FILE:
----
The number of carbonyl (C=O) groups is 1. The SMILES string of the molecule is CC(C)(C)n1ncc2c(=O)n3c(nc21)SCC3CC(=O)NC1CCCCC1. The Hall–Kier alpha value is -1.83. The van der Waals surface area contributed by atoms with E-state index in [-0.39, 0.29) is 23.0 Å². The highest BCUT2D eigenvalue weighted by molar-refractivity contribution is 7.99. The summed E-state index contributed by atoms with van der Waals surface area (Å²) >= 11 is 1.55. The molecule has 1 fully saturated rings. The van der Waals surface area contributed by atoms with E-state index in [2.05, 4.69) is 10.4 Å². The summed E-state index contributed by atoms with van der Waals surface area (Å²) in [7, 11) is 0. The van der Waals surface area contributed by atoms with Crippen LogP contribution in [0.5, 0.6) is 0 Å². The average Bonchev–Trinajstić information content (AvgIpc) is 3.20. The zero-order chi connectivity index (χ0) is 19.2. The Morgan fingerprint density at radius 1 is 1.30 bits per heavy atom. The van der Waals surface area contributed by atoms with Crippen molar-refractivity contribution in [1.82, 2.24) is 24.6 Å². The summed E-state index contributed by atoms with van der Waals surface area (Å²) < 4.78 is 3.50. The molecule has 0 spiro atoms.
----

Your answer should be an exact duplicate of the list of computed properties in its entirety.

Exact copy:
The number of carbonyl (C=O) groups is 1. The SMILES string of the molecule is CC(C)(C)n1ncc2c(=O)n3c(nc21)SCC3CC(=O)NC1CCCCC1. The Hall–Kier alpha value is -1.83. The van der Waals surface area contributed by atoms with E-state index in [-0.39, 0.29) is 23.0 Å². The highest BCUT2D eigenvalue weighted by molar-refractivity contribution is 7.99. The summed E-state index contributed by atoms with van der Waals surface area (Å²) >= 11 is 1.55. The molecule has 1 fully saturated rings. The van der Waals surface area contributed by atoms with E-state index in [2.05, 4.69) is 10.4 Å². The summed E-state index contributed by atoms with van der Waals surface area (Å²) in [7, 11) is 0. The van der Waals surface area contributed by atoms with Crippen LogP contribution in [0.5, 0.6) is 0 Å². The average Bonchev–Trinajstić information content (AvgIpc) is 3.20. The zero-order chi connectivity index (χ0) is 19.2. The Morgan fingerprint density at radius 1 is 1.30 bits per heavy atom. The van der Waals surface area contributed by atoms with Crippen molar-refractivity contribution in [1.82, 2.24) is 24.6 Å². The summed E-state index contributed by atoms with van der Waals surface area (Å²) < 4.78 is 3.50. The molecule has 0 spiro atoms.